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Spinners

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Spinners last won the day on September 28

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  1. HV268 the first prototype Gloster Gale flies high above the Gloucestershire countryside
  2. Gloster Gale F.Mk.I - No.258 Squadron, Tiger Force, RAF Pacific Air Command, 1945 The Air Ministry Specification F.5/34 (which would eventually lead to the Hawker Hurricane and Supermarine Spitfire) was an ambitious request for a single-seat monoplane interceptor fighter with an enclosed cockpit and retractable main landing gear plus the then heavy armament of at least six and preferably eight .303 inch Browning machine guns with 300 rounds per gun. The response by the Gloster Aircraft Company was never officially named and was simply referred to as the Gloster F.5/34 but it was a modern monoplane of monocoque construction with a Duralumin stressed-skin fuselage, wings and tail and a fabric covered rudder, ailerons and elevators. The armament of eight Browning machine guns was mounted in the wings outside of the propeller disc and power for the F.5/34 was provided by a Bristol Mercury IX nine-cylinder radial engine rated at 840 hp neatly enclosed in a streamlined cowling and turning a three-bladed de Havilland controllable-pitch propellor. However, the design team at Gloster's were deeply involved with the development and production of the Gauntlet and Gladiator and progress was on the F.5/34 was so slow that the first prototype would not take to the air until December 1937 by which time the Hurricane was just entering service with the RAF and the Spitfire was in production too. The second prototype followed quickly enough and whilst the two F.5/34 prototypes displayed good all-round handling characteristics unfortunately no production order was received. The Air Ministry encouraged Gloster to respond to Specification F.18/37 for a fighter which would be able to achieve at least 400 mph at 15,000 feet with an even heavier armament of twelve Browning machine guns with 500 rounds per gun and a service ceiling of 35,000 feet. This was a tough requirement to meet but it was made even harder by the Air Ministry (perhaps already forecasting a shortage of Rolls-Royce Merlin engines) instructing Gloster to use the Bristol Hercules II supercharged radial engine with a projected power output of 1,375 hp that was significantly lower than the 1,760 hp of the Rolls-Royce Vulture 24 cylinder liquid-cooled piston engine planned for the Hawker Tornado. The Gloster design team realised that they were unlikely to meet the speed and armament requirements of Specification F.18/37 on the projected power output of the Hercules II engine so politely declined to tender but continued to refine their F.5/34 design as a private venture. Allocated the project number P.177 the Gloster design team became focused on accommodating the larger Hercules engine whilst retaining it's relatively small airframe and paid particular attention to keeping weight as low as possible. Armament was reduced to just four guns consisting of two fuselage-mounted, synchronized .50 inch AN/M2 Browning machine guns firing through the four-bladed Rotol propeller and two wing-mounted 20mm Hispano II cannon. The wing of the new P.177 was made slightly shorter when compared to the F.5/34 but Gloster were able to use an improved NACA 63-215 airfoil shape with a reduced thickness to chord ratio and also switched to a fully-enclosed inwards retracting main landing gear. Whilst the empty weight had increased considerably the actual power to mass ratio had increased from 0.20 hp/lb to 0.25 hp/lb and the beautifully cowled Hercules engine and longer airframe promised lower drag due to the improved fineness ratio. As part of the Hawker Aircraft Group, Gloster's were again bogged down with production of Hurricanes and Typhoons and were further side-tracked when a large part of the design team were split off to focus on the E.28/39 'Gloster-Whittle' jet and the F.9/40 jet fighter based on a far-sighted brochure submission dating back to August 1940. However, the small P.177 project team continued to make progress and on August 18th,1941 a contract was issued by the Air Ministry for "two P.177 prototypes with Hercules VI radial engines" a move motivated by combat reports from the Middle East and North Africa that clearly showed the performance degradation of the RAF's Hurricanes and Spitfires when fitted with the Vokes air filter. With the move from project to prototype, the Gloster board approved the name of Gloster Gale which fitted in with the naming convention of the parent company Hawker Aircraft Group (e.g. Hurricane, Tornado, Typhoon and Tempest). The prototype Gloster Gale (HV268) was powered by the Hercules VI which delivered 1,650 hp and made it's maiden flight from Hucclecote on May 2nd, 1942 flown by Michael Daunt who reported it to be "a pleasant and manoeuvrable aircraft with no major handling faults". The second prototype (HV269) was much more representative of an operational aircraft with various of items of service equipment including armament and the Type I Mk.III reflector gunsight. During the summer and Autumn of 1942 both prototypes were flown by test pilots from Gloster and RAF pilots and it was clear that the Gale was a thoroughly competent fighter aircraft but did not offer any real advantages over the RAF's frontline fighters in Europe. However, the Air Ministry believed that it could be of use overseas and awarded Gloster's a production contract for 300 Gloster Gale F.Mk.I's with tropical equipment for service with the RAF in the Far East. Entering service with No.258 Squadron based at Alipore, India in December 1943 the squadron began operations in January 1944. Initially flying fighter escort and ground-attack missions as part of the RAF's Third Tactical Air Force the squadron was withdrawn to Ceylon in June 1945 and then moved to Okinawa as part of the RAF's Tiger Force providing airfield defence until the Japanese surrender in the Spring of 1946. Skin Credit: Charles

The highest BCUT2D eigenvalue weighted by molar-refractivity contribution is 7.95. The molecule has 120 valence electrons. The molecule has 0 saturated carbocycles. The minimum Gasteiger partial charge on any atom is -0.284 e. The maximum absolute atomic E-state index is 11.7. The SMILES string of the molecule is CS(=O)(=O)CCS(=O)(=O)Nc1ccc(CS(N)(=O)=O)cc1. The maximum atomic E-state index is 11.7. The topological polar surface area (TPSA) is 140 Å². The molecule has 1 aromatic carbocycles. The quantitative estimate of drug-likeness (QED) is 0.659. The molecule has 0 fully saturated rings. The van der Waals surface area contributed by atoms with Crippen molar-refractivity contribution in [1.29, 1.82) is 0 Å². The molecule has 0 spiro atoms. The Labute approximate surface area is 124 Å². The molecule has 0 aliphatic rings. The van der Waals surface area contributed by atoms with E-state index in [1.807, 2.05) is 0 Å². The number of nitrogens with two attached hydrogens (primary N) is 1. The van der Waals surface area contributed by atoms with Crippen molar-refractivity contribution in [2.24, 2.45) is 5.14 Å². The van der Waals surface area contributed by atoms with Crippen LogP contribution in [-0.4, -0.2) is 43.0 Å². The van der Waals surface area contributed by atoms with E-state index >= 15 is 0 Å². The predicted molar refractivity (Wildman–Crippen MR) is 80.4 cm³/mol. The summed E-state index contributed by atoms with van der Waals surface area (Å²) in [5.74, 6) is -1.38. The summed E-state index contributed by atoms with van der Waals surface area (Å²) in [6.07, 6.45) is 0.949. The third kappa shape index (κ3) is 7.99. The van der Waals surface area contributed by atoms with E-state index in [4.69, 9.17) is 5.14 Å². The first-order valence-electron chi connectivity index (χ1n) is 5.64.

3. It must be a very old cat. Don't even try humour.
  4. Murphy's War Part 2: This Time It's Personal An uncowled Duck
  5. Also, there is an animal called Panther (who knew?) and an early jet fighter from the Bethpage Ironworks.
  6. Panavia Panther - MFG1, Deutsche Marine, 2009 Template Credit: Heberth (the template is with the 3D model)
  7. I did know - that's why I used it!! Everytime I put serial numbers on a RAF/RN 'what if' I check in on the UK Serial Numbers site to see where there are gaps and/or oddball one-off's like TS472. Mandatory Screenshot
  8. Sea Hawk templates

    Just the job! A good set of templates.
  9. Hawker Hawk F.Mk.I - No 74 Squadron, RAF Fighter Command, 1952
  10. Hawker Hawk F.Mk.I - No 56 Squadron, RAF Fighter Command, 1949
  11. September 23rd, 1947 - The prototype Hawker P.1040 departs Boscombe Down for Farnborough for further testing